But as Swedes say:

“Det finns inget dåligt väder, bara dåliga kläder”

“There is no bad weather, only bad clothing”

Eat my (proverbial) shorts!

Sun = fun = HUH??

A Linnaeus University tradition, Allkår can be more of a circus than, well, the circus. Photo: Ben Mack

The formula sounds simple enough, but just like those physicists who spend 15 minutes coming up with a theory and the next 15 years figuring out if it’s true, you have a hard time believing the Swedish sun is real. But really, just like the mythical decade known as the nineties, it really does exist.

And with the sun comes perhaps the strangest tradition in the history of Swedish higher education: the Allkårsfestivalen (Allkår Festival for the linguistically challenged).

Can I get a collective “What?!”

I’d love to tell you what it’s all about. I really would. But from what I gleaned through attending the thing eight hours a day for three whole days, all I figured out was this:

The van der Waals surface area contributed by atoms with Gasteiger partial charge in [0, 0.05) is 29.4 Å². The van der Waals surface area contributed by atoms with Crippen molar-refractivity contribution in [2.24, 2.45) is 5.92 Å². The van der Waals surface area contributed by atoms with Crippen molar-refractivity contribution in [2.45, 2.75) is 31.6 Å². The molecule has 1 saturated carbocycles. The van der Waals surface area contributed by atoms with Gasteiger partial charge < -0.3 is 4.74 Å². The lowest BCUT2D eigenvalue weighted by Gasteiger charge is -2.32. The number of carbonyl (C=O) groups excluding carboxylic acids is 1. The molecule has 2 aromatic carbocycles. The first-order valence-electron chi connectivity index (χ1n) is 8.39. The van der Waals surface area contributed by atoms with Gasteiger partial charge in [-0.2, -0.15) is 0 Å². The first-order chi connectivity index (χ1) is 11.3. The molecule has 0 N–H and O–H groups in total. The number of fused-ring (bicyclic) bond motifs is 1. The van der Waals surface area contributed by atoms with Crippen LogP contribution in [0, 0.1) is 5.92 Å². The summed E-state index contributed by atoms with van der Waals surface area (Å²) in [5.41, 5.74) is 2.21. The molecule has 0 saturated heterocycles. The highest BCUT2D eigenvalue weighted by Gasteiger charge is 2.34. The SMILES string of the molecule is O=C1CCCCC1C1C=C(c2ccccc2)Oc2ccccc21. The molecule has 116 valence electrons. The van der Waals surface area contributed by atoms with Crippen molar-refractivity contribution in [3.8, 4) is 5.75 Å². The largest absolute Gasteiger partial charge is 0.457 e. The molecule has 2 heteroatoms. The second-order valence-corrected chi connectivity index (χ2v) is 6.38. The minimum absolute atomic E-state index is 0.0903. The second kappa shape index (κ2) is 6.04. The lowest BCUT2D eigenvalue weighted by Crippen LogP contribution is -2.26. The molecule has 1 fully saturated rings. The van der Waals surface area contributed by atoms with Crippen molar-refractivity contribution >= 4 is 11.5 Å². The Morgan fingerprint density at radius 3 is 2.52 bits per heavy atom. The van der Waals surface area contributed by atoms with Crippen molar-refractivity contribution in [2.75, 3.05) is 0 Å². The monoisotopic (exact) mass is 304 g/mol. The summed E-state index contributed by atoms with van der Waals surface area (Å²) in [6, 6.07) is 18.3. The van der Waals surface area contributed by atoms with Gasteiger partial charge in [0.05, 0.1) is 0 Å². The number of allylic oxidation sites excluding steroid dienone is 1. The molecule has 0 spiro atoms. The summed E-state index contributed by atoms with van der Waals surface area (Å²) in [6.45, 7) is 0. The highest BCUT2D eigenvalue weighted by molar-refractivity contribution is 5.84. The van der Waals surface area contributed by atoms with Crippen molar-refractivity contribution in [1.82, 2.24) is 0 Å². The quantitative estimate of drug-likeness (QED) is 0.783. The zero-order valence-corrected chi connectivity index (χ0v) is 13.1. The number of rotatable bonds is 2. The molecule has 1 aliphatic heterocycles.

• - Random activities take place with no real set schedule, from baseball to football to water balloon fights. Spontaneity at its finest.
  • - Swedish comedians attempt to retell their jokes in English. While it’s true that every Swede speaks better English than, ahem, the English, something is lost in translation when telling Swedish jokes. Either that, or American humor isn’t as “sophisticated” as the Swedish kind.

    Quick access to free concerts tends to be one of the benefits of living on campus. Photo: Ben Mack

  • - More indie bands perform than you’ll ever see at SXSW. If I didn’t know any better, I’d say I was in Austin. And the fact that everyone looks as tragically hip as indie rockers doesn’t help.